The United Nations Population Division (UNPD) has been publishing and revising its World Urbanization Prospects since 1991, the latest being the 2002 revision, and this has become a popular source of data and analysis of the past, current and future proportion urban in each country, region or continent of the world. As urban issues get more attention, notably in the Millennium Development Goals (MDG), it is increasingly used by other international agencies such as UNDP, World Bank, EIA, UN-Habitat as an instrument for projections of some other global trends, like poverty, energy consumption, environment and resources. Projections and even estimations, for recent years, of other global trends cannot indeed afford to do without urbanization projections, as they are often a key indicator of global integration. No other organization than the UN has been successful in compiling a database on urbanization that equals the UN database in scope and quality. An early attempt to offer alternative to the UN database is the GEOPOLIS database, which is using a common agglomeration and population criteria for all countries.
[...] The backward states, on the other hand, have experienced growth either below that of the country or at the most equal to that. Urbanisation process has, thus, been concentrated in developed regions with the exclusion of the backward states. Even here, the larger cities have recorded relatively higher growth” The impact of urban growth disparities on urban development disparities In the absence of manifest regional disparities in urban growth according to the UN projections, the government feels allowed to pursue on the path of decentralization, which widens discrepancies between developed and backward states. [...]
[...] Cohen, B., “Urban growth in developing countries: a review of current trends and a caution regarding existing forecasts”, World Development, vol Myrdal G., Objectivity in Social Research, Pantheon Books, New York - On urban growth, development and regional disparities Kundu A., “Urbanization and urban governance: search for a perspective beyond neo-liberalism”, Economic and Political Weekly, n°38 vol July 2003. “India: water supply and sanitation. Bridging the gap between infrastructure and service”, World Bank Report, January 2006. Rakesh M., “Urbanization in India's Future”, Population and Development Review, vol December 1985. [...]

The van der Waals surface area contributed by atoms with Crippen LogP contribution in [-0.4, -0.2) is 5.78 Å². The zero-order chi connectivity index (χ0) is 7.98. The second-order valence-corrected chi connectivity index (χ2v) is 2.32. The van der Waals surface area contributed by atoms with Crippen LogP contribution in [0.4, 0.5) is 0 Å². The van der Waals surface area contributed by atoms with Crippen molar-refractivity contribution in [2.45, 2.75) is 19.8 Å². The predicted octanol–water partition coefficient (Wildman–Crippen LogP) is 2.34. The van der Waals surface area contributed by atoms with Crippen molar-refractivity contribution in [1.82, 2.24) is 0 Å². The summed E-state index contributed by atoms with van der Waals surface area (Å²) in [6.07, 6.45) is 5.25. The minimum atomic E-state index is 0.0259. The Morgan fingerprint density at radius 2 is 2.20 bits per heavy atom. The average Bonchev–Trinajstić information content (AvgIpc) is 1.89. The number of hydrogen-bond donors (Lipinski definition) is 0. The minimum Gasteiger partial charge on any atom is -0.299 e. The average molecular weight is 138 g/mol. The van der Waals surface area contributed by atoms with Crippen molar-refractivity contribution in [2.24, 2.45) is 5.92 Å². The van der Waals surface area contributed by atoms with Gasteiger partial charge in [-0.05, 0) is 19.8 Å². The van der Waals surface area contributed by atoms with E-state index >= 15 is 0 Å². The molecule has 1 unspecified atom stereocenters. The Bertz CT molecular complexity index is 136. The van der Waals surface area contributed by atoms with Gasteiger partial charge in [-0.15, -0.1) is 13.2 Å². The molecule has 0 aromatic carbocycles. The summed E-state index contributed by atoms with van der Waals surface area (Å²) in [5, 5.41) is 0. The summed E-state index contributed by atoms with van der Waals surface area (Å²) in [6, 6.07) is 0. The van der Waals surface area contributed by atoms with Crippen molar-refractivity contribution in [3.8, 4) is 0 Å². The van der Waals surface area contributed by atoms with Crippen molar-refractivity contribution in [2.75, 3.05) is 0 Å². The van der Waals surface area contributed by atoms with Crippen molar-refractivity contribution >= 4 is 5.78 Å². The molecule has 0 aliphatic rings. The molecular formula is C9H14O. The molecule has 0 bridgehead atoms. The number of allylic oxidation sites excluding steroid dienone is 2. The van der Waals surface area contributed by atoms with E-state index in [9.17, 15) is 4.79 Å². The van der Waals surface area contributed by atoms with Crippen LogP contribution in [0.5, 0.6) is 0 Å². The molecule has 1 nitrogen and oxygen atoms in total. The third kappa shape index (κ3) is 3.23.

[...] So the aim of this paper can in fact be considered to show how the general overestimation of urbanization growth, which the UN projections best exemplifies, can determine and/or justify publicly the choices of Indian political leaders. The second part of this paper is precisely devoted to analyzing the ideology behind these estimates. A special look will be taken at the impact of these projections on urban development and regional disparities. It will be shown that the benefits expected from urbanization in a neo-liberal view strengthen the path of the national government towards more and more decentralization. [...]
[...] The impact of an overestimated urban growth on political choices: widening regional disparities How can these wrong perspectives on urbanization lead to the justification of political choices in India? It all depends on what is trying to be proven. In the case of India, urbanization is seen in the neo- liberal view dominant view amongst rulers- as a phenomenon, which promotes economic and urban development. Having an overestimated urbanization growth is therefore considered a good thing. By referring to those high aggregated estimates, I assert that Indian policy-makers are able to hide that the profile and rate of change is not uniform in all the states. [...]
[...] So, what has been in the whole the impact of UN urbanization projections on urban development and regional disparities? This paper didn't aim at showing that UN projections were to be held responsible for the carrying on of the decentralization process and liberal policies. But it wanted to show and explain the mechanism though which these projections could be invoked to endorse the government's will to promote local governance, even at the price of increased disparities. Of course, as we are not able to quantify it, one could assert that the link between UN projections and the government policy might have been be of minor importance. [...]
Online readingwith our online reader
Content validatedby our reading committee